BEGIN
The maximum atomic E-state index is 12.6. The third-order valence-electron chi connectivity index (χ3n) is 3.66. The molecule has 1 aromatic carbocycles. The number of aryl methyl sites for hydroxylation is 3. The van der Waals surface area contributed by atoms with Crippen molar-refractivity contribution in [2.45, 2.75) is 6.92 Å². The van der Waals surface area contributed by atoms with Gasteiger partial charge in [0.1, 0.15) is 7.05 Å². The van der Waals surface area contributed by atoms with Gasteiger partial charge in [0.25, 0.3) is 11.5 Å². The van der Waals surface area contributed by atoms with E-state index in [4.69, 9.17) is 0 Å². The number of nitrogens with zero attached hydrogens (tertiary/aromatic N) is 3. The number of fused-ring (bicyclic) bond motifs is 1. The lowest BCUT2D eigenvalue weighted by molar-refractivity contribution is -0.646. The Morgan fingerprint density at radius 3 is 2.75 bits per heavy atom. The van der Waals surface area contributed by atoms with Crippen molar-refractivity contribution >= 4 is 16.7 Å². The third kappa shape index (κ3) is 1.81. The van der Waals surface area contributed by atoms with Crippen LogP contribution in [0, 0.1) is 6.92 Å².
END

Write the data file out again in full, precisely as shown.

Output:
The maximum atomic E-state index is 12.6. The third-order valence-electron chi connectivity index (χ3n) is 3.66. The molecule has 1 aromatic carbocycles. The number of aryl methyl sites for hydroxylation is 3. The van der Waals surface area contributed by atoms with Crippen molar-refractivity contribution in [2.45, 2.75) is 6.92 Å². The van der Waals surface area contributed by atoms with Gasteiger partial charge in [0.1, 0.15) is 7.05 Å². The van der Waals surface area contributed by atoms with Gasteiger partial charge in [0.25, 0.3) is 11.5 Å². The van der Waals surface area contributed by atoms with E-state index in [4.69, 9.17) is 0 Å². The number of nitrogens with zero attached hydrogens (tertiary/aromatic N) is 3. The number of fused-ring (bicyclic) bond motifs is 1. The lowest BCUT2D eigenvalue weighted by molar-refractivity contribution is -0.646. The Morgan fingerprint density at radius 3 is 2.75 bits per heavy atom. The van der Waals surface area contributed by atoms with Crippen molar-refractivity contribution >= 4 is 16.7 Å². The third kappa shape index (κ3) is 1.81. The van der Waals surface area contributed by atoms with Crippen LogP contribution in [0, 0.1) is 6.92 Å².